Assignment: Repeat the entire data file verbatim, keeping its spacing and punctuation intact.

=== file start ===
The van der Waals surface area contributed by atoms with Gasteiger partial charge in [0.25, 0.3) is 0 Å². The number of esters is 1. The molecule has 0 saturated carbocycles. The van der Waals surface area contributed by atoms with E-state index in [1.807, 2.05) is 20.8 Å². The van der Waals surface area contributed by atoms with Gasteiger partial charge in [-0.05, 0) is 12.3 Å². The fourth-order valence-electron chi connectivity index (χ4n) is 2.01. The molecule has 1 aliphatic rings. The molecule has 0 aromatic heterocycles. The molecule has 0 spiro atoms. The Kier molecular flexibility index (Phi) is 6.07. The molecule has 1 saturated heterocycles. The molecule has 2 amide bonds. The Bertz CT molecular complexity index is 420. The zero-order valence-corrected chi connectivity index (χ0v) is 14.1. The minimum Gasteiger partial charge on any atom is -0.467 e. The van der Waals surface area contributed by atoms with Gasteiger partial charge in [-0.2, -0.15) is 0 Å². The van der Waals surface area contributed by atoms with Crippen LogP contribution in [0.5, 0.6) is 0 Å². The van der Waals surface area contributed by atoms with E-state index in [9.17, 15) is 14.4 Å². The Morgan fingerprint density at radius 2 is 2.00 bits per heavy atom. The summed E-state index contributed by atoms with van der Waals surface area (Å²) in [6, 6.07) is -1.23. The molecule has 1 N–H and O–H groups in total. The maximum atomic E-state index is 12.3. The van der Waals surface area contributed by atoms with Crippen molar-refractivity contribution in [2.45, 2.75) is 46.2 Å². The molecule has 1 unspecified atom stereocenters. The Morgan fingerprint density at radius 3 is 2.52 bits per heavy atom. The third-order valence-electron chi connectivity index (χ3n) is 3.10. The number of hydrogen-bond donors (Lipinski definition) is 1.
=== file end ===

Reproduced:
The van der Waals surface area contributed by atoms with Gasteiger partial charge in [0.25, 0.3) is 0 Å². The number of esters is 1. The molecule has 0 saturated carbocycles. The van der Waals surface area contributed by atoms with E-state index in [1.807, 2.05) is 20.8 Å². The van der Waals surface area contributed by atoms with Gasteiger partial charge in [-0.05, 0) is 12.3 Å². The fourth-order valence-electron chi connectivity index (χ4n) is 2.01. The molecule has 1 aliphatic rings. The molecule has 0 aromatic heterocycles. The molecule has 0 spiro atoms. The Kier molecular flexibility index (Phi) is 6.07. The molecule has 1 saturated heterocycles. The molecule has 2 amide bonds. The Bertz CT molecular complexity index is 420. The zero-order valence-corrected chi connectivity index (χ0v) is 14.1. The minimum Gasteiger partial charge on any atom is -0.467 e. The van der Waals surface area contributed by atoms with Gasteiger partial charge in [-0.2, -0.15) is 0 Å². The van der Waals surface area contributed by atoms with Crippen LogP contribution in [0.5, 0.6) is 0 Å². The van der Waals surface area contributed by atoms with E-state index in [9.17, 15) is 14.4 Å². The Morgan fingerprint density at radius 2 is 2.00 bits per heavy atom. The summed E-state index contributed by atoms with van der Waals surface area (Å²) in [6, 6.07) is -1.23. The molecule has 1 N–H and O–H groups in total. The maximum atomic E-state index is 12.3. The van der Waals surface area contributed by atoms with Crippen molar-refractivity contribution in [2.45, 2.75) is 46.2 Å². The molecule has 1 unspecified atom stereocenters. The Morgan fingerprint density at radius 3 is 2.52 bits per heavy atom. The third-order valence-electron chi connectivity index (χ3n) is 3.10. The number of hydrogen-bond donors (Lipinski definition) is 1.